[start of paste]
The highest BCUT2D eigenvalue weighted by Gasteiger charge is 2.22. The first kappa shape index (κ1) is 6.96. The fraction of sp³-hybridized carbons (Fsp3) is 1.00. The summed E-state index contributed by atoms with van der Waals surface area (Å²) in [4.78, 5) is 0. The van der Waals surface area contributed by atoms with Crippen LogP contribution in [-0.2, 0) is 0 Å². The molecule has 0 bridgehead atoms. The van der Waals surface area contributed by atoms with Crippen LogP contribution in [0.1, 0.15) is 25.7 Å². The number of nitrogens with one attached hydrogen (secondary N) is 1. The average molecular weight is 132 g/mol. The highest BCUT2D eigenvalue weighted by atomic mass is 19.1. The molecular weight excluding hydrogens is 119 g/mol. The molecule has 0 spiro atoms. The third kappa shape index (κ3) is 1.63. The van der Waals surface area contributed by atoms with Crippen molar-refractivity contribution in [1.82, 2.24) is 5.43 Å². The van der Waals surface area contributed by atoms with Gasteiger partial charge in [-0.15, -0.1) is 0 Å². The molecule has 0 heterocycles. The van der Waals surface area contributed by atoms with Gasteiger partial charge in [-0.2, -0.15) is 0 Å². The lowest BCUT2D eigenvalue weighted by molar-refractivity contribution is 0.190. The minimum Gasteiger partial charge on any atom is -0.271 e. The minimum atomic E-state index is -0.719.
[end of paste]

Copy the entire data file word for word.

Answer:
The highest BCUT2D eigenvalue weighted by Gasteiger charge is 2.22. The first kappa shape index (κ1) is 6.96. The fraction of sp³-hybridized carbons (Fsp3) is 1.00. The summed E-state index contributed by atoms with van der Waals surface area (Å²) in [4.78, 5) is 0. The van der Waals surface area contributed by atoms with Crippen LogP contribution in [-0.2, 0) is 0 Å². The molecule has 0 bridgehead atoms. The van der Waals surface area contributed by atoms with Crippen LogP contribution in [0.1, 0.15) is 25.7 Å². The number of nitrogens with one attached hydrogen (secondary N) is 1. The average molecular weight is 132 g/mol. The highest BCUT2D eigenvalue weighted by atomic mass is 19.1. The molecular weight excluding hydrogens is 119 g/mol. The molecule has 0 spiro atoms. The third kappa shape index (κ3) is 1.63. The van der Waals surface area contributed by atoms with Crippen molar-refractivity contribution in [1.82, 2.24) is 5.43 Å². The van der Waals surface area contributed by atoms with Gasteiger partial charge in [-0.15, -0.1) is 0 Å². The molecule has 0 heterocycles. The van der Waals surface area contributed by atoms with Gasteiger partial charge in [-0.2, -0.15) is 0 Å². The lowest BCUT2D eigenvalue weighted by molar-refractivity contribution is 0.190. The minimum Gasteiger partial charge on any atom is -0.271 e. The minimum atomic E-state index is -0.719.